In a year full of unexpectedness and uncertainties, Ruth Harrison, 59, got the shock of her life on July 21, when she was diagnosed with lung cancer.
The Irvine wife and mother went to the hospital in the summer with an aggravating cough and was treated for Bronchitis and allergies after she received a negative COVID-19 test.
But when symptoms began to include chest pain and pressure, she found herself at the hospital being tested for a heart attack.
Once that was ruled out, results from a CT scan were what lead to her diagnosis.
“Tests came back and told me that I had lung cancer,” Harrison recalled. “It floored me. I never thought something like that would happen.”
Although it was the last outcome she expected that day, she said after doing research about symptoms, she had experienced a lot of them.
In addition, Harrison had been a longtime smoker, but had quit smoking five years before the cancer diagnosis.
“I found out that the symptoms of this were classic symptoms that are symptoms of everything else. I was working more, so I was more tired. I was trying to lose weight and I had lost 20 pounds. I had no clue because they were normal things and I just never thought the result would be that,” she said.
After a transfer to a Lexington hospital for an endoscopy and stay in the facility, her condition was confirmed to be small-cell lung cancer and she began receiving her treatment nearby at Baptist Health in Richmond.
She said she was thankful of the Richmond location and its close proximity to her home after receiving hours-long, exhausting treatments.
“(Treatments) are going really well, other than the fact it makes me tired for several days and it zaps my strength, it has been really good,” she said.
One of the most challenging parts about her surprising diagnosis, she said, was adapting to COVID-19 protocols during such a change in her life.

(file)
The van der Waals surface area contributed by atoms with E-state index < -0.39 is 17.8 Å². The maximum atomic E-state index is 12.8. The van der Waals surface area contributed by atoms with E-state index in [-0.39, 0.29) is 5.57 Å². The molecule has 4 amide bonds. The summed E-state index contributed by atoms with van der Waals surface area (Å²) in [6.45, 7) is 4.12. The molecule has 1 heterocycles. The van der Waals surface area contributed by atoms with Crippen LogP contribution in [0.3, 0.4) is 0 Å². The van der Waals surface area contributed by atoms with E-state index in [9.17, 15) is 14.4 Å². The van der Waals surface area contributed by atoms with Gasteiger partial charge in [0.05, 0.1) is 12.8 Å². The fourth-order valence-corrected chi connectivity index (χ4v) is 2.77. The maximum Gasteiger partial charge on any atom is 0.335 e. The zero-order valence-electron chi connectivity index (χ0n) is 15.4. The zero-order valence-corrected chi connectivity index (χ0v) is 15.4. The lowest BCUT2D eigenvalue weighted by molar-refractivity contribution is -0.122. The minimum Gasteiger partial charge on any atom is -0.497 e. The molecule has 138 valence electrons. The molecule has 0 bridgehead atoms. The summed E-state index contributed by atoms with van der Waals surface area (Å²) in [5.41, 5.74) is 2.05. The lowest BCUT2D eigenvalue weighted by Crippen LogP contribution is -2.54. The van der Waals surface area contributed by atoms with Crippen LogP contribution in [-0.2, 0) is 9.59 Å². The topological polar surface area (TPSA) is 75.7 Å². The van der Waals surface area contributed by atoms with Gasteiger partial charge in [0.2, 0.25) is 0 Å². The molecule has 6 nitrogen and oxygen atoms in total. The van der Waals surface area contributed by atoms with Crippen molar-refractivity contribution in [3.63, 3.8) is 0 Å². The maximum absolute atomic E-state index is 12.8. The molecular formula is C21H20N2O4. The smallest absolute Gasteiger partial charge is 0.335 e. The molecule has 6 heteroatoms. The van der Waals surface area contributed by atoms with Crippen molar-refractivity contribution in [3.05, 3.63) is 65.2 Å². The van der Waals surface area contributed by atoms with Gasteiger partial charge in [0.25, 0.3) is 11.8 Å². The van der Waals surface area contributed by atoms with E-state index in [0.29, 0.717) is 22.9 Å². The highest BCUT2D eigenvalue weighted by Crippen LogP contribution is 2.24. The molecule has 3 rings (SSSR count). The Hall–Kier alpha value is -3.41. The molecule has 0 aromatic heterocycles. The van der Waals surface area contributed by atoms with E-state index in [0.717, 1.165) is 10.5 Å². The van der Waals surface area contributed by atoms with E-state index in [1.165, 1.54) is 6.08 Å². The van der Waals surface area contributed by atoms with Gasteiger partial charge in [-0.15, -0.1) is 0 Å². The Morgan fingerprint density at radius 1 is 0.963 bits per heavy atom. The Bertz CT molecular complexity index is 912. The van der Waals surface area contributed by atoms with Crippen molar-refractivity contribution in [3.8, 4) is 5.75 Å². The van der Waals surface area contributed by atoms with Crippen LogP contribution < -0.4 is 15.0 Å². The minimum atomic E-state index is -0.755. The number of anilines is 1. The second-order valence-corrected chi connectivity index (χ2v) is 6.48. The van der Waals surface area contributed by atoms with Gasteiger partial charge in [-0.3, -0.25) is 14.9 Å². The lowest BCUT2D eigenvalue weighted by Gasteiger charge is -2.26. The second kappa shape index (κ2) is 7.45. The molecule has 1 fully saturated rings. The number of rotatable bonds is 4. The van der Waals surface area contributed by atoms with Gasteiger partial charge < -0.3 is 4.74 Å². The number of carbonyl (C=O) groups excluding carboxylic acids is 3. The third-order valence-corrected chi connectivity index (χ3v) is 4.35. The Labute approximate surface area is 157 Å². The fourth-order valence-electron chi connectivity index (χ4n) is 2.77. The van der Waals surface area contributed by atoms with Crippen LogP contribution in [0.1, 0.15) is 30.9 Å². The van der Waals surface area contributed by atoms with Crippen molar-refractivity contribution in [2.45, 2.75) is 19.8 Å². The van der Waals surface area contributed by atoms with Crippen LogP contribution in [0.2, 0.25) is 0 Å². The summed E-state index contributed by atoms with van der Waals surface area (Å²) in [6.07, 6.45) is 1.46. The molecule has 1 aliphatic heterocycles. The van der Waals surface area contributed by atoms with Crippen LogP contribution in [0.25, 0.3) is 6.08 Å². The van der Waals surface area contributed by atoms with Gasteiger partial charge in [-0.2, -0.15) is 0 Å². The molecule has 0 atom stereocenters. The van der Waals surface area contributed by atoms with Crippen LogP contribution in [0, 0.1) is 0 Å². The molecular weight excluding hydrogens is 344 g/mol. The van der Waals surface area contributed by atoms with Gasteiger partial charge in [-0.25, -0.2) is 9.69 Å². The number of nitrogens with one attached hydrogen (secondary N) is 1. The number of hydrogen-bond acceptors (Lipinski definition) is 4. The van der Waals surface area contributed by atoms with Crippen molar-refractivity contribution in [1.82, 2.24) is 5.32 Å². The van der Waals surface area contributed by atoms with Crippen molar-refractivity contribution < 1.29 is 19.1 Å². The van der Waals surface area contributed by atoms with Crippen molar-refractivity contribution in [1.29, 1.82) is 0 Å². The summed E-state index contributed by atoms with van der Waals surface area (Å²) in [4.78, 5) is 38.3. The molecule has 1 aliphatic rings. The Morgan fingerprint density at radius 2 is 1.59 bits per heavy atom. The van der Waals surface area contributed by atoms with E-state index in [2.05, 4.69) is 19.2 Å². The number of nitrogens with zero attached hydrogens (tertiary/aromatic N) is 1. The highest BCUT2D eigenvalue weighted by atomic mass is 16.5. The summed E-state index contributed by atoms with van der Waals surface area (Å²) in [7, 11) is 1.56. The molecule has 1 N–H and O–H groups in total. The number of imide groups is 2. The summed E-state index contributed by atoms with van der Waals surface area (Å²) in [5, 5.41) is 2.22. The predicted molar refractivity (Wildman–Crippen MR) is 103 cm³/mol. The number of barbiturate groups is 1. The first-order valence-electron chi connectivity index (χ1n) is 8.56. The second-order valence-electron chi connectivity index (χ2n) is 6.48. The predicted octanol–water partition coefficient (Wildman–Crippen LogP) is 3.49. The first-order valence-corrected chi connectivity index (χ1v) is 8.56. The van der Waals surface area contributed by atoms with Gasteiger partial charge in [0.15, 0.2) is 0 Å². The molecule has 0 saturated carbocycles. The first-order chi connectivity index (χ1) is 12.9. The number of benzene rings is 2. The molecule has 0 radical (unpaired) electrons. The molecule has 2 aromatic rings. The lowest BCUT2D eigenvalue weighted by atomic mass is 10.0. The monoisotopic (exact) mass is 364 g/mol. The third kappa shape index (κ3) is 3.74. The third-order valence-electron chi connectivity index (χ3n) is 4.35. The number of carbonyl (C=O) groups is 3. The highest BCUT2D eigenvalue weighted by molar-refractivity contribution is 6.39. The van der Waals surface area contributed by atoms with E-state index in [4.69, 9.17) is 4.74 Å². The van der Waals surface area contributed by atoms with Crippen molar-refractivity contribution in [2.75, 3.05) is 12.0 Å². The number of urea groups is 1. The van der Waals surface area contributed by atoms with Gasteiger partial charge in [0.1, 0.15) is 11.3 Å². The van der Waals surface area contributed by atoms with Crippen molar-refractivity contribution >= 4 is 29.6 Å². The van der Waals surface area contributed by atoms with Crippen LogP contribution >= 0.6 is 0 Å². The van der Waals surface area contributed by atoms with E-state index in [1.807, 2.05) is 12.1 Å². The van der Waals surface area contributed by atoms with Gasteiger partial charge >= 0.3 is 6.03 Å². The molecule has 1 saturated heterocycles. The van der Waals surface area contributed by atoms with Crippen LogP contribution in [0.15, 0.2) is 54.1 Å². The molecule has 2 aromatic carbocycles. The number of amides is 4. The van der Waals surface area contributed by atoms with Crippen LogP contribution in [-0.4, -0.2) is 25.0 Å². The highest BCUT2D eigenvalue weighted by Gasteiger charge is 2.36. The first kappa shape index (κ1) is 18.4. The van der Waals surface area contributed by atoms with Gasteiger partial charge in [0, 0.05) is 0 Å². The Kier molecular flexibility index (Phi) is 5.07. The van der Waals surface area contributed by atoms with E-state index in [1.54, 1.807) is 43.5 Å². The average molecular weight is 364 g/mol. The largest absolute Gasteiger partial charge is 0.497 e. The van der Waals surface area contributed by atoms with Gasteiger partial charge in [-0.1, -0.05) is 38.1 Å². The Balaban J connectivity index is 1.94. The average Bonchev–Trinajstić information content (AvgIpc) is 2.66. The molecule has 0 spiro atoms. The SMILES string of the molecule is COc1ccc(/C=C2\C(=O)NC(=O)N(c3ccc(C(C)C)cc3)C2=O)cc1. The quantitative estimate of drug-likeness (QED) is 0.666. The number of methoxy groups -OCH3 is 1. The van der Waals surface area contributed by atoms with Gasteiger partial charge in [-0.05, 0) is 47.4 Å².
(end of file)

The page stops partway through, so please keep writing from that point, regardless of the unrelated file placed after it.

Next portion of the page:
As scary as the diagnosis process was, it was even harder she could not have friends or family with her.
“The pandemic is a major thing, no one can go with me to appointments and treatments and being as scary as it was, not being able to have anyone there made it worse,” she said.
Though they weren't physically with her at appointments, Harrison said her family and friends were always there for her in support.
In addition to that restriction, because COVID-19 is a virus that attacks the lungs, another great concern was contracting the virus.
“It has been scary,” she said.
Despite those challenges, she said the staff at Baptist Health Richmond has been a great asset to her treatments.
“From the time you walk in the door, they know your name and are happy to see you,” she said. “It is amazing how you make that connection and not as scary even though you don’t have a friend or family member, they become that person. It helps your fears to not seem as scary.”
But Harrison has an optimistic attitude and feels that she is still healthy and strong, both mentally and physically.
For the future, Harrison said the one thing she is looking forward to is grand-babies.
“That is what I hope to see in the future,” she laughed. “Truthfully, I hope to keep my strength up and keep moving forward and fighting this by doing everything I can. I want to live and not just be alive… I just want to be healthy.”
As November is Lung Cancer Awareness Month, Harrison said going to your primary care physician is important if an individual is displaying several abnormal symptoms.
“I was in total shock and have always described myself as healthy as a horse,” she said. “Sometimes you think the symptoms you are having are normal or just a bit aggravating health wise. But if you have several things together, go to your doctor.”